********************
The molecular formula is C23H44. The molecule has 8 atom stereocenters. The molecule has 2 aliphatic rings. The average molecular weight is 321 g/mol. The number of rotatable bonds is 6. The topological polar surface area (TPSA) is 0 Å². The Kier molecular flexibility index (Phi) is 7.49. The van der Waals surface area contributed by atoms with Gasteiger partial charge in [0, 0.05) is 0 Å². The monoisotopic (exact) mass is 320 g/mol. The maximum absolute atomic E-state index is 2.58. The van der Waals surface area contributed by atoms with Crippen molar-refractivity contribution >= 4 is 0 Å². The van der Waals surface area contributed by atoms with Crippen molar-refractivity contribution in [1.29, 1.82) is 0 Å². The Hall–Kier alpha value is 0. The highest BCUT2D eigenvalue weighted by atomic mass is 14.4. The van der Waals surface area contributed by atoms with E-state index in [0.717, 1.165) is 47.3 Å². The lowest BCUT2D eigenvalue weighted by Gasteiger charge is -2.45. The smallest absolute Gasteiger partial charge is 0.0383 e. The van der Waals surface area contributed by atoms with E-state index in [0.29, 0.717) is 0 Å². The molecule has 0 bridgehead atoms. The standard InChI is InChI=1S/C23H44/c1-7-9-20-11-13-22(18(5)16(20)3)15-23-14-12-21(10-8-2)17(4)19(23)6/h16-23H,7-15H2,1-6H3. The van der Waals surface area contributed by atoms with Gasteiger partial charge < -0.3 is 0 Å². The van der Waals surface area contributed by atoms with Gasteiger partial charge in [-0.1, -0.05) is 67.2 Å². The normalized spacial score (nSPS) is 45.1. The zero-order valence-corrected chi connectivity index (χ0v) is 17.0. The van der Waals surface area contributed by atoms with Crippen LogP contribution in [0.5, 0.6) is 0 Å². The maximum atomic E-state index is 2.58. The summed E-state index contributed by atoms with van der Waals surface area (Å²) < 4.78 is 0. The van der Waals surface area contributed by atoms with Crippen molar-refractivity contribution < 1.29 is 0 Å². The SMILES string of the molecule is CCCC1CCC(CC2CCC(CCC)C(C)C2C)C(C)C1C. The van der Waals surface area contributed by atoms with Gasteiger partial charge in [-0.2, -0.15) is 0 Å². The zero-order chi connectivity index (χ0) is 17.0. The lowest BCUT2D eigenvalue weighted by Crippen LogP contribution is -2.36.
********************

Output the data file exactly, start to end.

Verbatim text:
The molecular formula is C23H44. The molecule has 8 atom stereocenters. The molecule has 2 aliphatic rings. The average molecular weight is 321 g/mol. The number of rotatable bonds is 6. The topological polar surface area (TPSA) is 0 Å². The Kier molecular flexibility index (Phi) is 7.49. The van der Waals surface area contributed by atoms with Gasteiger partial charge in [0, 0.05) is 0 Å². The monoisotopic (exact) mass is 320 g/mol. The maximum absolute atomic E-state index is 2.58. The van der Waals surface area contributed by atoms with Crippen molar-refractivity contribution >= 4 is 0 Å². The van der Waals surface area contributed by atoms with Crippen molar-refractivity contribution in [1.29, 1.82) is 0 Å². The Hall–Kier alpha value is 0. The highest BCUT2D eigenvalue weighted by atomic mass is 14.4. The van der Waals surface area contributed by atoms with E-state index in [0.717, 1.165) is 47.3 Å². The lowest BCUT2D eigenvalue weighted by Gasteiger charge is -2.45. The smallest absolute Gasteiger partial charge is 0.0383 e. The van der Waals surface area contributed by atoms with E-state index in [0.29, 0.717) is 0 Å². The molecule has 0 bridgehead atoms. The standard InChI is InChI=1S/C23H44/c1-7-9-20-11-13-22(18(5)16(20)3)15-23-14-12-21(10-8-2)17(4)19(23)6/h16-23H,7-15H2,1-6H3. The van der Waals surface area contributed by atoms with Gasteiger partial charge < -0.3 is 0 Å². The van der Waals surface area contributed by atoms with Gasteiger partial charge in [-0.1, -0.05) is 67.2 Å². The normalized spacial score (nSPS) is 45.1. The zero-order valence-corrected chi connectivity index (χ0v) is 17.0. The van der Waals surface area contributed by atoms with Crippen LogP contribution in [0.5, 0.6) is 0 Å². The maximum atomic E-state index is 2.58. The summed E-state index contributed by atoms with van der Waals surface area (Å²) < 4.78 is 0. The van der Waals surface area contributed by atoms with Crippen molar-refractivity contribution < 1.29 is 0 Å². The SMILES string of the molecule is CCCC1CCC(CC2CCC(CCC)C(C)C2C)C(C)C1C. The van der Waals surface area contributed by atoms with Gasteiger partial charge in [-0.2, -0.15) is 0 Å². The zero-order chi connectivity index (χ0) is 17.0. The lowest BCUT2D eigenvalue weighted by Crippen LogP contribution is -2.36.